It’s all about the gear, Part II
Malabo, Equatorial Guinea
N 3.74949° E 8.76031 Elevation 122 feet. Temp: 74° F
My boots dried out days ago, and we survived two weeks in the rainforest, so it's time for me to swagger a little bit about our good fortune with communication gear.
In the weeks leading up to this expedition to Bioko island, I spent much time fretting about the logistical details of taking our electronic gear into the rainforest and transmitting to the Internet every day, using only the power sources we carried in. I worried about the rain and what it would do to the computers and cameras. I researched the generators and how much gasoline they would consume. And I ground my teeth in my sleep over whether our satellite telephone signal would be able to penetrate the tropical rainforest canopy and get our story out. Any failure could foil my plans.
We made plans, and backup plans and alternatively, if everything failed, we planned to resign ourselves to writing our stories after returning home, just as we did in the old days before we were “liberated” with this wonderful ability to make a connection from anywhere in the world.
I’m happy to report that everything worked fine. Actually better than expected.
We certainly encountered plenty of rain in the first half of the trip. But the waterproof bags and sacks worked flawlessly. We were religious about keeping the computer in the bag except when we were using it. When I saw a lot of condensation building up inside the Aquapac that contained my computer, I dropped a small sack containing silica gel into the bag and the problem went away. I always made sure that I carried my computer in my own day pack so that nobody else would be responsible for mishandling it. And when it really rained, we put all our packs inside large Cabela dry bags that could contain a big duffel bag or a full-sized backpack. At times, our equipment was essentially triple-bagged, and everything stayed dry.
Barbara Johnston, the Inquirer's photographer, was also diligent about keeping her digital cameras dry. Except for a few minor setbacks, her stuff worked well.
I grossly overestimated our power needs. The little Honda 1000-watt generators that the expedition carried to each camp were very fuel efficient and very quiet. We probably only used five gallons of the 25 gallons of gasoline we took on the expedition (some of the gasoline was to be used in an emergency by the expedition’s inflatable boat, but fortunately, we never had to use the boat, which was in terrible repair). With sufficient power from the generator, the 12-volt automobile battery we bought in Malabo and carried to the beach with us proved to be a luxurious redundancy. We did not carry it up the mountain to the camps in the caldera, and I’m sure the porters would be grateful if they knew we saved them from hauling a lead-acid battery into the wilderness. We left the battery with the villagers of Ureca, who have an old power generator they can use to charge it periodically.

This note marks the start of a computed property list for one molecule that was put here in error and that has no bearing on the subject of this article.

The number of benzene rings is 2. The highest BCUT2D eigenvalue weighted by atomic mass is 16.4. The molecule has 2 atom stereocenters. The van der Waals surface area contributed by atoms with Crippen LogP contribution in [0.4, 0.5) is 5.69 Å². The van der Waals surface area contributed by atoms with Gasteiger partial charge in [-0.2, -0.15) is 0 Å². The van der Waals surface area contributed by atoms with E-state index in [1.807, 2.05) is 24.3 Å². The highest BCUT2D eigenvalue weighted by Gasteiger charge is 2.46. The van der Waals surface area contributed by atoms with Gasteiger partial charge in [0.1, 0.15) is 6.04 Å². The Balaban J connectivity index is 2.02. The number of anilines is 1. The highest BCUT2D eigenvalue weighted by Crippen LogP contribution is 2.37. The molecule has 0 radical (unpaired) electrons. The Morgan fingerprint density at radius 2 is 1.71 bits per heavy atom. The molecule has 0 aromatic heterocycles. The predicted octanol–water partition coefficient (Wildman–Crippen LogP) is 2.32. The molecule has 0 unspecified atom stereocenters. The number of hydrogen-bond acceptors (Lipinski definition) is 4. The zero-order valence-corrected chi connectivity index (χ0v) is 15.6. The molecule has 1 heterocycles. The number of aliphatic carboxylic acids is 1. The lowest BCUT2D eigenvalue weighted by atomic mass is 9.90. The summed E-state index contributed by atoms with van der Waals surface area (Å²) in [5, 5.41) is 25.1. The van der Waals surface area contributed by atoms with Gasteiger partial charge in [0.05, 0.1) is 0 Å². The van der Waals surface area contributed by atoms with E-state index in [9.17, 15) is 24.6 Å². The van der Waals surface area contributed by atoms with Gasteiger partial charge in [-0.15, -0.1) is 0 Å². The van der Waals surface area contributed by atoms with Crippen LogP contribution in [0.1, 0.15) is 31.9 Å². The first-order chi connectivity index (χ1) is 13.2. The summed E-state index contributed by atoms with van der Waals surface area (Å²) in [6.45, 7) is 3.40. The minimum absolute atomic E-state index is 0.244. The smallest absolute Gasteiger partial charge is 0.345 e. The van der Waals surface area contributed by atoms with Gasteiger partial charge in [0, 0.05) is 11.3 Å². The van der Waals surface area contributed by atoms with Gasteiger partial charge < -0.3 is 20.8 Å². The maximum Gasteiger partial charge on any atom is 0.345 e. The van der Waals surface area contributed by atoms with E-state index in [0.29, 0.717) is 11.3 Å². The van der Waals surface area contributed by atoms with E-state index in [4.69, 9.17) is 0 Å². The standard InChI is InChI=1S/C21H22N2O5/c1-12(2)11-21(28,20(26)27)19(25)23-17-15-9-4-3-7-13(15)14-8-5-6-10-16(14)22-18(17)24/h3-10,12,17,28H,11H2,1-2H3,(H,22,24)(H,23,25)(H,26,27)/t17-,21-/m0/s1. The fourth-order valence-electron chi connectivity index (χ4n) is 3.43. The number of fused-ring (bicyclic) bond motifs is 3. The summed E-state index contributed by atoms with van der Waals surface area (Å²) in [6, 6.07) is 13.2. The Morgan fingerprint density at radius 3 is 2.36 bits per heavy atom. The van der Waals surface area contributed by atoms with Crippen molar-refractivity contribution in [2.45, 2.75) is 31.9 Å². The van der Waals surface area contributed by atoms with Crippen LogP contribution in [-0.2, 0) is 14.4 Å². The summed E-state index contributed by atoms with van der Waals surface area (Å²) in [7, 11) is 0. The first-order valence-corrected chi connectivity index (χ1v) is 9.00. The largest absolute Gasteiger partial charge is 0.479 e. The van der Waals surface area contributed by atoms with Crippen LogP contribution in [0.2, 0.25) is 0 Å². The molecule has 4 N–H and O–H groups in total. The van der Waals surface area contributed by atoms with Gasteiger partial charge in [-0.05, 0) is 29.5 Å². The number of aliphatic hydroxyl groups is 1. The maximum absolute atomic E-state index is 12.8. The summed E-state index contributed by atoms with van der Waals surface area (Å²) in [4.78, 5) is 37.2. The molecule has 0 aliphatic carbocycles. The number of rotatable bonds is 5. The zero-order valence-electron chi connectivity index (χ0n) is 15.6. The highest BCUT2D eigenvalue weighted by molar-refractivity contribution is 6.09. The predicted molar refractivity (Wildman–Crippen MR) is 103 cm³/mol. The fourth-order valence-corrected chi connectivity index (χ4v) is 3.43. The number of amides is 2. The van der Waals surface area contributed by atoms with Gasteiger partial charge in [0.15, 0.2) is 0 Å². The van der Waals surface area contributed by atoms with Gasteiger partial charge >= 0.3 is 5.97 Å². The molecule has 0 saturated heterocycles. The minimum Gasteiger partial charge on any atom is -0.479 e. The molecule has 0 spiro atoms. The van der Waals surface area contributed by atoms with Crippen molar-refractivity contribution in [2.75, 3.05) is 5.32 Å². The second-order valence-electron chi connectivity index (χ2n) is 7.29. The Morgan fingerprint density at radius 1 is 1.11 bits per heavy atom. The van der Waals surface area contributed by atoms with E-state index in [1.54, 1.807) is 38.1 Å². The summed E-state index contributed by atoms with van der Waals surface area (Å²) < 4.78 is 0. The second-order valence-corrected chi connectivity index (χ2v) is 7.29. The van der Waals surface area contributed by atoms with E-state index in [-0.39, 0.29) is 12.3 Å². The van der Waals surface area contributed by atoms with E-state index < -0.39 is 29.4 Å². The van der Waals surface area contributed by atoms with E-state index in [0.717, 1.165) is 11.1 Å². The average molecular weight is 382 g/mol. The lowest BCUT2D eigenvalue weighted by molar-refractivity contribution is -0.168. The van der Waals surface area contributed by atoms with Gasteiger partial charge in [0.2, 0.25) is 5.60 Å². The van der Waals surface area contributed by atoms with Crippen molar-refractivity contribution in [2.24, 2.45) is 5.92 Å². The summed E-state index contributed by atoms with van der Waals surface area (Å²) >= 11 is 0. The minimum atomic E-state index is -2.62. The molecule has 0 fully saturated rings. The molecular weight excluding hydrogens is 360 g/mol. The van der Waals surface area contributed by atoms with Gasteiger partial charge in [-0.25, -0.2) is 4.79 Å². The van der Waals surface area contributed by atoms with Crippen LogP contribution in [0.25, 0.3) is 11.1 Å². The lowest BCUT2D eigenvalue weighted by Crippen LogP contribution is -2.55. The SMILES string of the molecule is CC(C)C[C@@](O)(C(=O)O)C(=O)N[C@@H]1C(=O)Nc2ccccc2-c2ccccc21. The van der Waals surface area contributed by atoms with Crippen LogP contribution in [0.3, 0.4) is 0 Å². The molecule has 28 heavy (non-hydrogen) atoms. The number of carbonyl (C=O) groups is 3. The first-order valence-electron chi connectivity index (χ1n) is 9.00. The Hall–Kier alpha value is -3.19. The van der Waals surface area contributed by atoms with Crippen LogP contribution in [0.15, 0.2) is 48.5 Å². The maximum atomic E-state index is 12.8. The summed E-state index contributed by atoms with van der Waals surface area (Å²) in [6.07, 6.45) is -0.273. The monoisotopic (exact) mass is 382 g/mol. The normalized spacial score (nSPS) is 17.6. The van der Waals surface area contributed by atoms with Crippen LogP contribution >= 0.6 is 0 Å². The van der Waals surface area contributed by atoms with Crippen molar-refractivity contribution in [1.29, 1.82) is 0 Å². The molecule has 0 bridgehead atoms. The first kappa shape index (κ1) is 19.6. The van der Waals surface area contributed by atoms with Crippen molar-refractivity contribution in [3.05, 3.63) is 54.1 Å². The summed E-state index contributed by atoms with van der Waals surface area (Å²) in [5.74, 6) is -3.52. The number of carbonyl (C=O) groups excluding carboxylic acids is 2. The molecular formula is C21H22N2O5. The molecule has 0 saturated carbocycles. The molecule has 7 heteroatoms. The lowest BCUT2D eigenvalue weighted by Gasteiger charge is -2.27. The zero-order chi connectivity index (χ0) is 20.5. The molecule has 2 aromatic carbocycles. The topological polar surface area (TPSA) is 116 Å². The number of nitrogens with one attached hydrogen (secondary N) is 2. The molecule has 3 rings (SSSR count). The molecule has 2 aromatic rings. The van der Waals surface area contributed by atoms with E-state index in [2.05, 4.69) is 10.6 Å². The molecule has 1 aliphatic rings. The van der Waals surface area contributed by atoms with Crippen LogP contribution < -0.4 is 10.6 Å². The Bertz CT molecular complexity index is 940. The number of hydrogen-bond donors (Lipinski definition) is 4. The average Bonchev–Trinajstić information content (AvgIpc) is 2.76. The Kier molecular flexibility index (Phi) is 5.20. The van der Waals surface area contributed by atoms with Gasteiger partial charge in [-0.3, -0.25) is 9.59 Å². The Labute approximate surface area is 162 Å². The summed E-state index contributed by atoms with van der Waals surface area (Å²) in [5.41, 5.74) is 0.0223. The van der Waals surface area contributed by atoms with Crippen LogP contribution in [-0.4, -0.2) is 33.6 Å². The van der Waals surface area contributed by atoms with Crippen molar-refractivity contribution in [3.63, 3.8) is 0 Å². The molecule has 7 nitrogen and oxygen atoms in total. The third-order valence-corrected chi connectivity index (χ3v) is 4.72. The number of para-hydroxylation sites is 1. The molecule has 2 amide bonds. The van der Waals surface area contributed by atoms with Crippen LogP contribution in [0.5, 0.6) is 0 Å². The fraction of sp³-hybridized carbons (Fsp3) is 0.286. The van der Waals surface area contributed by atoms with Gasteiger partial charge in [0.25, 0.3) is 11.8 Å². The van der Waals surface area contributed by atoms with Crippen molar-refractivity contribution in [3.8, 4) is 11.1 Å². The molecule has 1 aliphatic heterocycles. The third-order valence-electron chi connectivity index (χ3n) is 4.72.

We considered using solar cells to provide our power. Paul Jaffe, an electrical engineer who was working on a project called CyberTracker with the expedition, brought a couple of panels with him. Solar cells are a great idea, but they don’t provide a huge amount of output and they take a long time to charge a battery in the rainforest.
As for the satellite telephone, it worked pretty well most nights. There always was a hole somewhere in the forest ceiling through which we could aim the satellite antenna.
Sorry to bore many of you with these details. I’m putting them on the record for gear geeks who might consider trying to put their stuff through the same paces. I don’t think we came close to pushing our gear to the limit.
We’re having a technical day here in Malabo, at the ExxonMobil facility where we are camped. I’ve been writing. Barbara has assembled a lovely slide show of the expedition, accompanied by music we recorded in the village of Ureca. We’ll show it tonight at a farewell dinner for us. It’s really the first chance I’ve had to look at her output, since we were often working on our own jobs at the same time. The photos are really splendid. She’s available for speaking engagements.
Most of the expedition members have run out of chores to do and have explored about as much of Malabo and they care to, at least during the daytime before the dancing begins. Boredom seems to be setting in. Four members of the group went to the cathedral today to take a look at the beautiful church, but were thrown out by a policewoman who said that only Equatoguineans could enter the holy place. The tourism ministry authorization they carried apparently did not persuade the police. As I wrote yesterday, Equatorial Guinea is a xenophobic little country, and while it slowly gets integrated with the rest of the world, I’m sure many visitors will encounter similar frustrations.